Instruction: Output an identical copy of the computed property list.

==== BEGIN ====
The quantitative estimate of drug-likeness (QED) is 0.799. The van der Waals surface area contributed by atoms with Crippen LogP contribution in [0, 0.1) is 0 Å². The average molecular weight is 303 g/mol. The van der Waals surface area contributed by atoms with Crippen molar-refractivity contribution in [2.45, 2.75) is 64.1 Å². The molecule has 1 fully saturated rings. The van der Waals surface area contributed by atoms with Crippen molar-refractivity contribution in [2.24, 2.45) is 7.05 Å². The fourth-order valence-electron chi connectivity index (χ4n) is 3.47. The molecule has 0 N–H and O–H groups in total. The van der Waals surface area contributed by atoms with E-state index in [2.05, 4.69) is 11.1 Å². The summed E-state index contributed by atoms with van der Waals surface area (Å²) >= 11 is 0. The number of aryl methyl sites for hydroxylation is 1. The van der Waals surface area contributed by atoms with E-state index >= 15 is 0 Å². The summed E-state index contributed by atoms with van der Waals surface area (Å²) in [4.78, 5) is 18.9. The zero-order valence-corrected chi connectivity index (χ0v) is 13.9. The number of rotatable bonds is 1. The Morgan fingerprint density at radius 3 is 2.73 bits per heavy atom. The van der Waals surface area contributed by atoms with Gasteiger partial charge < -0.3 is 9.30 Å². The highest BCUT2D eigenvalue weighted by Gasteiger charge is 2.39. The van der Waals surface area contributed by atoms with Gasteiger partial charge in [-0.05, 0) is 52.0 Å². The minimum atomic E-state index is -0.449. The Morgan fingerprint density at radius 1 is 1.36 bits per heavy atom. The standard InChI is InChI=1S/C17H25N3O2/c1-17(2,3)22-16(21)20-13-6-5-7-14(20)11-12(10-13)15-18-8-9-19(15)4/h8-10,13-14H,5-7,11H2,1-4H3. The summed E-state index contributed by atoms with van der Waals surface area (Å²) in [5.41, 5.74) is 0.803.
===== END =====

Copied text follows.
The quantitative estimate of drug-likeness (QED) is 0.799. The van der Waals surface area contributed by atoms with Crippen LogP contribution in [0, 0.1) is 0 Å². The average molecular weight is 303 g/mol. The van der Waals surface area contributed by atoms with Crippen molar-refractivity contribution in [2.45, 2.75) is 64.1 Å². The molecule has 1 fully saturated rings. The van der Waals surface area contributed by atoms with Crippen molar-refractivity contribution in [2.24, 2.45) is 7.05 Å². The fourth-order valence-electron chi connectivity index (χ4n) is 3.47. The molecule has 0 N–H and O–H groups in total. The van der Waals surface area contributed by atoms with E-state index in [2.05, 4.69) is 11.1 Å². The summed E-state index contributed by atoms with van der Waals surface area (Å²) >= 11 is 0. The number of aryl methyl sites for hydroxylation is 1. The van der Waals surface area contributed by atoms with E-state index >= 15 is 0 Å². The summed E-state index contributed by atoms with van der Waals surface area (Å²) in [4.78, 5) is 18.9. The zero-order valence-corrected chi connectivity index (χ0v) is 13.9. The number of rotatable bonds is 1. The Morgan fingerprint density at radius 3 is 2.73 bits per heavy atom. The van der Waals surface area contributed by atoms with Gasteiger partial charge < -0.3 is 9.30 Å². The highest BCUT2D eigenvalue weighted by Gasteiger charge is 2.39. The van der Waals surface area contributed by atoms with Gasteiger partial charge in [-0.05, 0) is 52.0 Å². The minimum atomic E-state index is -0.449. The Morgan fingerprint density at radius 1 is 1.36 bits per heavy atom. The standard InChI is InChI=1S/C17H25N3O2/c1-17(2,3)22-16(21)20-13-6-5-7-14(20)11-12(10-13)15-18-8-9-19(15)4/h8-10,13-14H,5-7,11H2,1-4H3. The summed E-state index contributed by atoms with van der Waals surface area (Å²) in [5.41, 5.74) is 0.803.